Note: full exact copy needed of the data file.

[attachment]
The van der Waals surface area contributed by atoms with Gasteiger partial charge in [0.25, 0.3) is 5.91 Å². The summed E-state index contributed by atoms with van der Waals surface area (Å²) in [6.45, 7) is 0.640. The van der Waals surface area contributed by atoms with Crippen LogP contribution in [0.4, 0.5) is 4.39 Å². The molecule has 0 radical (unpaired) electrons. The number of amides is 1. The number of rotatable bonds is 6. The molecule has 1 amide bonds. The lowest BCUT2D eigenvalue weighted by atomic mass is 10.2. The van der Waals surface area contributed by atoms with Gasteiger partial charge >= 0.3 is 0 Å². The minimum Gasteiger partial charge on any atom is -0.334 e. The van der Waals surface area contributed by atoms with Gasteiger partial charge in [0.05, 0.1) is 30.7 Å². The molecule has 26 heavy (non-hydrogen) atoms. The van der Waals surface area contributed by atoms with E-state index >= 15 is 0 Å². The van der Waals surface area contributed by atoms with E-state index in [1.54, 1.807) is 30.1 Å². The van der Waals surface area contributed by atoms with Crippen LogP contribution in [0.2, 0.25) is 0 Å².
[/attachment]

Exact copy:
The van der Waals surface area contributed by atoms with Gasteiger partial charge in [0.25, 0.3) is 5.91 Å². The summed E-state index contributed by atoms with van der Waals surface area (Å²) in [6.45, 7) is 0.640. The van der Waals surface area contributed by atoms with Crippen LogP contribution in [0.4, 0.5) is 4.39 Å². The molecule has 0 radical (unpaired) electrons. The number of amides is 1. The number of rotatable bonds is 6. The molecule has 1 amide bonds. The lowest BCUT2D eigenvalue weighted by atomic mass is 10.2. The van der Waals surface area contributed by atoms with Gasteiger partial charge >= 0.3 is 0 Å². The minimum Gasteiger partial charge on any atom is -0.334 e. The van der Waals surface area contributed by atoms with Gasteiger partial charge in [0.05, 0.1) is 30.7 Å². The molecule has 26 heavy (non-hydrogen) atoms. The van der Waals surface area contributed by atoms with E-state index >= 15 is 0 Å². The van der Waals surface area contributed by atoms with E-state index in [1.54, 1.807) is 30.1 Å². The van der Waals surface area contributed by atoms with Crippen LogP contribution in [0.2, 0.25) is 0 Å².